Let’s be honest, if it weren’t for the faint whiff of NSFW material about its name, we would all click a link entitled “Pink Trombone” the moment we saw it.
A new web app created by Neil Thapen, a researcher at the Institute of Mathematics of the Academy of Sciences of the Czech Republic, it’s a pretty awesome creation: A disembodied mouth that you can manipulate to see how sounds are formed.
You probably won’t be using it to form any sounds other than guttural “Oh-ah-oo-ee-aa!” type noises but it’s an intriguing look at how the mouth’s soft and hard palate, tongue, lips, and oral and nasal cavity are manipulated to produce vowels and consonants, as well as varying pitch.
“Pink Trombone is an interactive articulatory speech synthesizer,” Thapen told Digital Trends. “That is, it creates speech by modeling — in a simplified way — the physical form and movements of the human vocal tract. Programs like this have been around for a long time, but the examples I’ve seen from academia tend to have unfriendly interfaces. I have tried to make one that is fun to use. You can move the tongue or lips around in real time with your fingers, and see what sound comes out.”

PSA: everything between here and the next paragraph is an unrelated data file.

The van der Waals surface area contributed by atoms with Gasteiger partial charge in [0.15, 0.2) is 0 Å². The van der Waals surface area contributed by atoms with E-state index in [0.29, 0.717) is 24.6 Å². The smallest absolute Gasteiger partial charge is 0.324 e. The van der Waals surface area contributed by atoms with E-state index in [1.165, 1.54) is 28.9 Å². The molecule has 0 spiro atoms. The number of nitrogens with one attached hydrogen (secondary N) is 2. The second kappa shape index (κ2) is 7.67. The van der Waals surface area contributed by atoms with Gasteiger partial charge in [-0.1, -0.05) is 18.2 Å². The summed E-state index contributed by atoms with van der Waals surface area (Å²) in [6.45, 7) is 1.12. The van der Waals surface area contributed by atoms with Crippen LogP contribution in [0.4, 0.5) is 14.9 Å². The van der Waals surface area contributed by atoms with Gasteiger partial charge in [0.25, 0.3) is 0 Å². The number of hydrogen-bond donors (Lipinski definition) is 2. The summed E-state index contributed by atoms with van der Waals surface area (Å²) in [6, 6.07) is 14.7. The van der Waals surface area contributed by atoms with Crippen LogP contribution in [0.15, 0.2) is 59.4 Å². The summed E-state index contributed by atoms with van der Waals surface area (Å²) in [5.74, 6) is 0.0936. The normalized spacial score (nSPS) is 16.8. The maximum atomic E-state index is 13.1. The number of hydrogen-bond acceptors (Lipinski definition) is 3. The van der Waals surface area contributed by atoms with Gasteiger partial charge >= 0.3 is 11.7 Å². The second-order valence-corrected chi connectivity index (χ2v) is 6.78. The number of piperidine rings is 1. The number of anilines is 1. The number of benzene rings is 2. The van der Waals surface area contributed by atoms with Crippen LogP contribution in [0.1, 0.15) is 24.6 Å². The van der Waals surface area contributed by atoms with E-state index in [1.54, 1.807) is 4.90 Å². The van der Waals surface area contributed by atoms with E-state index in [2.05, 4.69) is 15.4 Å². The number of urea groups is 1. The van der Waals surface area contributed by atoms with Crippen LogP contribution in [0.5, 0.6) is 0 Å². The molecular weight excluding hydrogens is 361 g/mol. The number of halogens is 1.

Thapen said the web app has no real connection with his day job, which is research in logic. Instead, it ties in with his hobby of game development and making “interesting things that are fun to interact with.”
“I started working on it when my daughter began to speak,” he continued. “I was reading about the physical processes involved in speech production and thought it would be interesting to implement them on the computer at the same time as she was doing it in real life. Of course, she ended up learning much faster than I did.”
If you want to try it out, you can do so by clicking the link here. As far as gaining a basic understanding of speech and phonetics, and specifically how speech organs actually work, this is the best “hands-on” education you’re likely to get.
- Why just listen when you can play? How Moodelizer makes music malleable
- A ’bionic’ larynx sounds far more natural than regular artificial voice boxes
- Tooth-mounted sensors track your diet and health from inside your mouth
- How the ‘Kong: Skull Island’ FX team built a bigger, better King
- Thanks to Bitmoji Deluxe, my Bitmoji now gives me anxiety